Drone, robotics technology and the African child

The continent of Africa might have missed out on many development opportunities over the course of history, due to various reasons beyond its people’s control – slavery and colonisation being chief among them – but when it comes to catching its citizens young with regards to drone and robotics technology in the modern day, it seems the continent has finally learned its lessons and is getting it right.

At long last.

Drone and robotics technology enthusiasts on the continent might be aware of the inspiring work being done by WeRobotics; establishing a family of Flying Labs across the Global South, which start-up entities have in turn been working hard to spread the knowledge of STEM and robotics and unmanned aerospace technology to young students in their localities.

For instance, last week, Zimbabwe Flying Labs launched a full drone and robotics technology training course for children aged between seven and eighteen, where the kids will learn about coding with drones, among other lessons designed to steer them towards technological innovation in their adult lives.

And it does not matter how new South Africa Flying Labs is to the Flying Labs family; the start-up is already on the ground with kids in the country; sharing all it can about the power of locally led innovation, and joining seventeen other African Flying Labs that have been at it since they launched operations in their respective countries.

If the objective of creating the Flying Labs network of robotics start-ups in the global south was to inspire third world entrepreneurs to be the proverbial change they wish to see, and get front and centre of solving the challenges they face in their respective countries; at least in the industrial, technological and economic space; then instilling the fundamental dictates of drone and robotics technology into the young callow minds of school kids today is to ensure that the trend of self-sustenance persists beyond just flying labs.

You want to plant that innovation gene into the kids while there is still time.

Besides Flying Labs, independent organisations like the Inspire Africa Group have also been in the field for some time now, working with kids on drone-based STEM education. The Cape Town, South Africa based company was recognised for their untiring work with children in this field at the inaugural Airwards, a global initiative to reward excellence in the drone industry.

Inspire Africa have been working with thousands of school children across schools in Southern Africa, imparting practical skills on how the kids could use a collection of educational Tello drones to perfect their coding super powers.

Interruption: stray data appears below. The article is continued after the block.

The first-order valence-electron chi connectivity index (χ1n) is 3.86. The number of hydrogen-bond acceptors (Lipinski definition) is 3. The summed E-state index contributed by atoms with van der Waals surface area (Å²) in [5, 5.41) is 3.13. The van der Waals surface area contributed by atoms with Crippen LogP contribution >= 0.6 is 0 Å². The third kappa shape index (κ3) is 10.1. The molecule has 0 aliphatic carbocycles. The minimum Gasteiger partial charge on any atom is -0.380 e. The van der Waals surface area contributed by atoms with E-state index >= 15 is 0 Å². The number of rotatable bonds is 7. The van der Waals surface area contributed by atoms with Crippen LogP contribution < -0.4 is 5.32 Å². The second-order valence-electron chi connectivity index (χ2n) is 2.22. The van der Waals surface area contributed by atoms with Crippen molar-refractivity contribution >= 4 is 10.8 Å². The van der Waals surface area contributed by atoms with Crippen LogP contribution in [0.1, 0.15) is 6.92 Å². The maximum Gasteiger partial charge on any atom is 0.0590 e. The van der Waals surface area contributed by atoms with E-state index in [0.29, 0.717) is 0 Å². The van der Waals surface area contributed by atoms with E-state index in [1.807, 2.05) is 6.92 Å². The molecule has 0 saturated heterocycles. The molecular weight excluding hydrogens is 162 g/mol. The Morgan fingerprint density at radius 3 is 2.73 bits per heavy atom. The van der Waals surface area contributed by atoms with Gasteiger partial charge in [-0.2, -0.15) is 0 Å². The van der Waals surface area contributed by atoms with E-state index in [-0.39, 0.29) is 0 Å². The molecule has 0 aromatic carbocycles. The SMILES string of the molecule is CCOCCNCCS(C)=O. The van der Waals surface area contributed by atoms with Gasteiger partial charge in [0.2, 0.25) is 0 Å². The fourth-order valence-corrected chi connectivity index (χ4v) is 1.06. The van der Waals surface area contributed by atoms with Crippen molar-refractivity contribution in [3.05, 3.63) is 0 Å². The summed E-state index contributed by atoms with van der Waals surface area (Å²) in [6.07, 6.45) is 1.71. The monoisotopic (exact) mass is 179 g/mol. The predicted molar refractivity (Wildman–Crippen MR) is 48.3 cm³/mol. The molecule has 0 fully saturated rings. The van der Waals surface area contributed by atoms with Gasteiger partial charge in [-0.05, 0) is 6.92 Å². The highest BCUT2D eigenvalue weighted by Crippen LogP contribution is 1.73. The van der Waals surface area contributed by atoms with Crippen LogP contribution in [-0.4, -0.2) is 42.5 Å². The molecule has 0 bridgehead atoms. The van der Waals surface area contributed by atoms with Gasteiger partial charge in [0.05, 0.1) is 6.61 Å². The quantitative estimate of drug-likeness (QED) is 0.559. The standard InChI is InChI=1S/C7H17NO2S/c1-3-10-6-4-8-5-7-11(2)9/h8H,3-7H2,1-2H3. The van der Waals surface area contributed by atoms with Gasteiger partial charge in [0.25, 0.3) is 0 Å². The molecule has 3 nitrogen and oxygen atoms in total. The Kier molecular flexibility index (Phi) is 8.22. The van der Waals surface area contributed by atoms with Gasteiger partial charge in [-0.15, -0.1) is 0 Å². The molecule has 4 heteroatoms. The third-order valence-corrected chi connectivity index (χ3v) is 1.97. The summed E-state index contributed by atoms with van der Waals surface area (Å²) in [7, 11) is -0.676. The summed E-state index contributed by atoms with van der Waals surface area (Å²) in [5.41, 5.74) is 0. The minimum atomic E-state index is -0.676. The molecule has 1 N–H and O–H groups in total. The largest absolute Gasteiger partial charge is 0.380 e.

For this, they walked away with the Education and Research award “for enabling students in Africa to develop valuable core education skills and career opportunities within the industry by delivering fourth industrial revolution technology programmes and curricula to students through their Inspire STEAM digital learning portal. Their focus is growing awareness of the drone industry, demystifying the applications of UAVs and educating and upskilling future drone pilots, software developers and engineers for the career opportunities the industry offers. To date they have 52 schools across southern Africa that have implemented the programme into their curriculum.”

Said Simon Robinson, founder and CEO at Inspire Africa; “We are extremely proud an grateful to have won the Education and Research category, and I’d like to thank my team and our clients in helping us build a drone education and training company designed to support and develop the next generation of drone professionals. Having taught over 15,000 students across more than 50 schools in Southern Africa, our Inspire STEAM drone coding programme is focussed on empowering our youth to develop critical skills and career opportunities in the drone industry.”

The GFPA are playing their part

The GFPA Emerging Tech Programme

Of course, it is inspiring, the way young people and their start-ups are trying to raise the levels of technological awareness in Africa to world class standards.

But then there is the Girls Fly Programme in Africa (GFPA) and the way they are doing it, which makes their efforts all the more special.

For the organisation’s focus is specially trained on empowering the African girl child on aerospace technology.

Did we bury the lead too deep? Because our focus today is indeed on the GFPA and their quest to make girls in Africa as familiar with aerospace technology as they are with the kitchen.